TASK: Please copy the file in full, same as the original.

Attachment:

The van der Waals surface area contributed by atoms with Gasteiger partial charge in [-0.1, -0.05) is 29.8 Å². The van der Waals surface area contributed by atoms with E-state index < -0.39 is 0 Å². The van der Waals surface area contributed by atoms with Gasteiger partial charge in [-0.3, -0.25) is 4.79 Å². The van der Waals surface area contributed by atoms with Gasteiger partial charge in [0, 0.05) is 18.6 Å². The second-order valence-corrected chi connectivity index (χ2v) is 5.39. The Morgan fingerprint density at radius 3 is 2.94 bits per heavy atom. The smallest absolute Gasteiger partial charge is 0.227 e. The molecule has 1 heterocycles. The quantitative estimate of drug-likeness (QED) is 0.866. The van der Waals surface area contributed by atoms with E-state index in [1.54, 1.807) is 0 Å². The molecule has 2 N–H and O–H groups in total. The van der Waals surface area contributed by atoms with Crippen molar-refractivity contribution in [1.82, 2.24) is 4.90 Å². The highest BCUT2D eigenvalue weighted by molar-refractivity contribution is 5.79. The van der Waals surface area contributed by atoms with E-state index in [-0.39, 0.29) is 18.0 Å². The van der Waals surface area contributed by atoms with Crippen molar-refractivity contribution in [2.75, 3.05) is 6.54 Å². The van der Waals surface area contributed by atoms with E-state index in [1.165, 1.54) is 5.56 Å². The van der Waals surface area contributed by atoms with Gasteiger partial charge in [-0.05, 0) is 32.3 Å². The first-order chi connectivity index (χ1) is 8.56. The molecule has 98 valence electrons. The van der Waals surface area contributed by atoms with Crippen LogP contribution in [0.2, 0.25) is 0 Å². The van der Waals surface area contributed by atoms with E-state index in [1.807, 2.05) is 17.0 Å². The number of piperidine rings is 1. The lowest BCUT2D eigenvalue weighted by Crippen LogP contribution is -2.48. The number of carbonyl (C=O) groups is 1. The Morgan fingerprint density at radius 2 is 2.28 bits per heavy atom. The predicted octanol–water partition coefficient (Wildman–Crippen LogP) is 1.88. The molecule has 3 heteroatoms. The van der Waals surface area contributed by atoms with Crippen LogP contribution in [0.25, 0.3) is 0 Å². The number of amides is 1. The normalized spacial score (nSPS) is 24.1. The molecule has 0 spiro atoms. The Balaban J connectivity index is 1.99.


The van der Waals surface area contributed by atoms with Gasteiger partial charge in [-0.1, -0.05) is 29.8 Å². The van der Waals surface area contributed by atoms with E-state index < -0.39 is 0 Å². The van der Waals surface area contributed by atoms with Gasteiger partial charge in [-0.3, -0.25) is 4.79 Å². The van der Waals surface area contributed by atoms with Gasteiger partial charge in [0, 0.05) is 18.6 Å². The second-order valence-corrected chi connectivity index (χ2v) is 5.39. The Morgan fingerprint density at radius 3 is 2.94 bits per heavy atom. The smallest absolute Gasteiger partial charge is 0.227 e. The molecule has 1 heterocycles. The quantitative estimate of drug-likeness (QED) is 0.866. The van der Waals surface area contributed by atoms with E-state index in [1.54, 1.807) is 0 Å². The molecule has 2 N–H and O–H groups in total. The van der Waals surface area contributed by atoms with Crippen molar-refractivity contribution in [1.82, 2.24) is 4.90 Å². The highest BCUT2D eigenvalue weighted by molar-refractivity contribution is 5.79. The van der Waals surface area contributed by atoms with E-state index in [-0.39, 0.29) is 18.0 Å². The van der Waals surface area contributed by atoms with Crippen molar-refractivity contribution in [2.75, 3.05) is 6.54 Å². The van der Waals surface area contributed by atoms with E-state index in [1.165, 1.54) is 5.56 Å². The van der Waals surface area contributed by atoms with Gasteiger partial charge in [-0.05, 0) is 32.3 Å². The first-order chi connectivity index (χ1) is 8.56. The molecule has 98 valence electrons. The van der Waals surface area contributed by atoms with Crippen LogP contribution in [0.2, 0.25) is 0 Å². The van der Waals surface area contributed by atoms with E-state index in [1.807, 2.05) is 17.0 Å². The number of piperidine rings is 1. The lowest BCUT2D eigenvalue weighted by Crippen LogP contribution is -2.48. The number of carbonyl (C=O) groups is 1. The Morgan fingerprint density at radius 2 is 2.28 bits per heavy atom. The predicted octanol–water partition coefficient (Wildman–Crippen LogP) is 1.88. The molecule has 3 heteroatoms. The van der Waals surface area contributed by atoms with Crippen LogP contribution in [0.25, 0.3) is 0 Å². The number of amides is 1. The normalized spacial score (nSPS) is 24.1. The molecule has 0 spiro atoms. The Balaban J connectivity index is 1.99.